October 13, 2008

The Depth of the Exteriors - Part 2

The Depth of the Exteriors
Part 2: Piaget, Vygotsky, Harre and the Social Mediation of Development

By Mark Edwards

In the first part of this series I presented Ken Wilber's view that all exteriors are "material" and that all exterior development is the layered complexification of matter in sensori-motor space. Ken sees the Right Hand exterior quadrants of behavioural and social development as a Flatland of "surfaces" that can be "registered with the senses" and which is "all empiricism, all monological gaze, all behaviourism, all shiny surfaces and monochrome objects" and which contain "no depth". As Ken puts it, "the Right-Hand quadrants are all material".

In the sections that follow I investigate some alternative views of the behavioural and social exteriors. Views that, while recognising the reality of interiors and subjective consciousness, nonetheless provide very different understandings of the Right Hand quadrants and the part that they play in human development.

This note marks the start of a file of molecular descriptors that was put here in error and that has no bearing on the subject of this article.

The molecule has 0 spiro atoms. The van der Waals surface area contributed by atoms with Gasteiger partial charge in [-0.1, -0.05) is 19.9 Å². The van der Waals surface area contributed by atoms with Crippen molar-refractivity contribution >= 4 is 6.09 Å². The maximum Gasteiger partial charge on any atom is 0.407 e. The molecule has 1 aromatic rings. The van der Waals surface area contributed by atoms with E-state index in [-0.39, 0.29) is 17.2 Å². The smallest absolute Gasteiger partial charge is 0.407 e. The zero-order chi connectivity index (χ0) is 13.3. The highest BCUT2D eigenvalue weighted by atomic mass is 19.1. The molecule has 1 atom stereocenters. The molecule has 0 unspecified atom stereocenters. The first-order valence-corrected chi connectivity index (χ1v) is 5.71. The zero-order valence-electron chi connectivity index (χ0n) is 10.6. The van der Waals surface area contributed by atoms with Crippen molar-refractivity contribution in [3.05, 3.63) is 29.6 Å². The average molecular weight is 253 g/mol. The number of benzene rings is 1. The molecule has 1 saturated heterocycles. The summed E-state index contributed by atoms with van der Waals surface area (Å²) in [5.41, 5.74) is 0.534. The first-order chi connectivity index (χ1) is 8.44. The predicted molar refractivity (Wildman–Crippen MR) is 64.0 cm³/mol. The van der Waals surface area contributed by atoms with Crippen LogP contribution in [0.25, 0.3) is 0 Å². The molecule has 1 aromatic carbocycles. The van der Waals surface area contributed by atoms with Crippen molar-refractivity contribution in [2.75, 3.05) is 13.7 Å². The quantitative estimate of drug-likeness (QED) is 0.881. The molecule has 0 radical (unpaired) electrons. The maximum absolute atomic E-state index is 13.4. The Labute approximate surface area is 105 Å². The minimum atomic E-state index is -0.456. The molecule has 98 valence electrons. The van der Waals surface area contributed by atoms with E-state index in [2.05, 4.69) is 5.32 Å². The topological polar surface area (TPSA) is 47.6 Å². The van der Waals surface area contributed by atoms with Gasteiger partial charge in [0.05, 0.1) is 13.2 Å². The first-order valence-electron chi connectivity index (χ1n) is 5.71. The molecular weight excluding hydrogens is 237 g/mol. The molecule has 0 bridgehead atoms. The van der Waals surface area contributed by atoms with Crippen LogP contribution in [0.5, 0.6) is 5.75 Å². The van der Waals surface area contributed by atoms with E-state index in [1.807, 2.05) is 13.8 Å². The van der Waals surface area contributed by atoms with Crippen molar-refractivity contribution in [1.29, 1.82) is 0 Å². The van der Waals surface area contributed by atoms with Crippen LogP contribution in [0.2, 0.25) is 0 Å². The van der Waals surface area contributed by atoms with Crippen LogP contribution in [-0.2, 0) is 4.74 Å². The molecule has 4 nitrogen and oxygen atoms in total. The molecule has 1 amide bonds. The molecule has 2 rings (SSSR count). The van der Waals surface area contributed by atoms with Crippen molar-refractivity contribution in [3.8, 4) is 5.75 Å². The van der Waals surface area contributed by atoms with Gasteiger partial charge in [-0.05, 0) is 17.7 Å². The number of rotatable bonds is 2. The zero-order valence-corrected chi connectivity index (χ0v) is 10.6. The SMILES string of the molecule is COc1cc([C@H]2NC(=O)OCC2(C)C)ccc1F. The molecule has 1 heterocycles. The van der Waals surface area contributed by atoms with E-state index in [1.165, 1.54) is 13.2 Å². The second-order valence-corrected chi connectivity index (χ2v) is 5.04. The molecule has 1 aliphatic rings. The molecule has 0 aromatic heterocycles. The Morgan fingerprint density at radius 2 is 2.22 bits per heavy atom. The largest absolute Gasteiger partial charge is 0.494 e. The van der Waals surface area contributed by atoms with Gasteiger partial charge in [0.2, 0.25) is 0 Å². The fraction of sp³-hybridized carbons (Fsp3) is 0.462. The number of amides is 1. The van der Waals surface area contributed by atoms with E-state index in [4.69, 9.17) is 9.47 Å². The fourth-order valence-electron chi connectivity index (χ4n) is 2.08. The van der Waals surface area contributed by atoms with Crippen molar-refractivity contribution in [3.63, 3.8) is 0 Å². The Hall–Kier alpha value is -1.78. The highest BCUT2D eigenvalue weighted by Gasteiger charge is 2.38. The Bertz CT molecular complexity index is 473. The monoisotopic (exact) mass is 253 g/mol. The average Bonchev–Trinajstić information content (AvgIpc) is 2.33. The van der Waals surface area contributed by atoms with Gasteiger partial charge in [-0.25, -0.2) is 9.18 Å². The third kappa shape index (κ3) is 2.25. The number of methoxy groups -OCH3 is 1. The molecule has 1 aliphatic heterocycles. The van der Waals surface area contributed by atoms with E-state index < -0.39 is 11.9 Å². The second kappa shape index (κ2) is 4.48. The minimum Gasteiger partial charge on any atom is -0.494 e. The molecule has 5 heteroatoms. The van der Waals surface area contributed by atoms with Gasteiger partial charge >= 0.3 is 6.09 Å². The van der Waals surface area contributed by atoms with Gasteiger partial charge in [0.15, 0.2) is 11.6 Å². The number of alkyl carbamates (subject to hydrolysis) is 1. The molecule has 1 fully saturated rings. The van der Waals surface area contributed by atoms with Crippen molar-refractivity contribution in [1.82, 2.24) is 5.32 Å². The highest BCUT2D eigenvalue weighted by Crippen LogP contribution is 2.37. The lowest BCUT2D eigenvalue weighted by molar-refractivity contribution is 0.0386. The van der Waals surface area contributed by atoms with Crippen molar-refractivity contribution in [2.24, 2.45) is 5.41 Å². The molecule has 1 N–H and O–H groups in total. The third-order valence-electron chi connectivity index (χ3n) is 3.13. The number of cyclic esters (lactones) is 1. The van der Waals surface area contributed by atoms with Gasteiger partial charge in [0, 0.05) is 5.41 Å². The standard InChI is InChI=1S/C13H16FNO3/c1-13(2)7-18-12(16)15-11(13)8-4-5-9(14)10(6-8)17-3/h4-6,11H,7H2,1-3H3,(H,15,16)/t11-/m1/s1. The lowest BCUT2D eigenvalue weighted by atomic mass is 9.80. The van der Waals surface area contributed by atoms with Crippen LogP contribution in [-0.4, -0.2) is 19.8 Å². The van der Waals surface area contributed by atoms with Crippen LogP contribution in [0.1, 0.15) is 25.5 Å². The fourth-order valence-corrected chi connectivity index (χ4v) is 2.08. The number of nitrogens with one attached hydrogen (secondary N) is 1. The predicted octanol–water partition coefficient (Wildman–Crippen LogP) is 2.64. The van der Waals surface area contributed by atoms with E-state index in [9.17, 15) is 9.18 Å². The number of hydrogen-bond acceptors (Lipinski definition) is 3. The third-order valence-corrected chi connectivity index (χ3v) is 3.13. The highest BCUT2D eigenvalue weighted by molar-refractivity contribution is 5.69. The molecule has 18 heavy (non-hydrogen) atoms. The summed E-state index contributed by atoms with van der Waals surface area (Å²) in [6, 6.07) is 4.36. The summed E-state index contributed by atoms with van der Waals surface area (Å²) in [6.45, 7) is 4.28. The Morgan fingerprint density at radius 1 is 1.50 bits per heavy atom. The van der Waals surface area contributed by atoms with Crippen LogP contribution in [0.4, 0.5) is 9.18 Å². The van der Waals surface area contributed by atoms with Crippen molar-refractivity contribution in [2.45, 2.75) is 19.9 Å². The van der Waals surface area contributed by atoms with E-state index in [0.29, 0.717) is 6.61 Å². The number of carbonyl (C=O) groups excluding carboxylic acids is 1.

In contrast to Wilber's interpretation of the Right Hand quadrants, I propose that a truly Integral understanding of the exteriors recognises their qualitative depth, their causal and developmental equivalence to the interiors, and their richness and profundity in terms of unfolding ontological complexity. I am arguing that, in a more balanced statement of Integral Theory, the Right Hand is not a Flatland any more than the Left Hand is. We not only need to include all quadrants in the explanation of human behaviour but we nee to have a valid understanding of what each of those quadrants represents and how they relate to each other.

I am suggesting that Ken sometimes misinterprets the developmental relationship between the interior and the exterior quadrants and that he has neglected several very important schools of developmental thought that focus on exterior aspects of evolution and personal growth.

This second part of the series will take a look at some of these schools, and in particular the sociological tradition of Cooley and Mead, the cultural-historical tradition of Vygotskian developmental studies and the Activity Theory approach to human development.

Read More: Here

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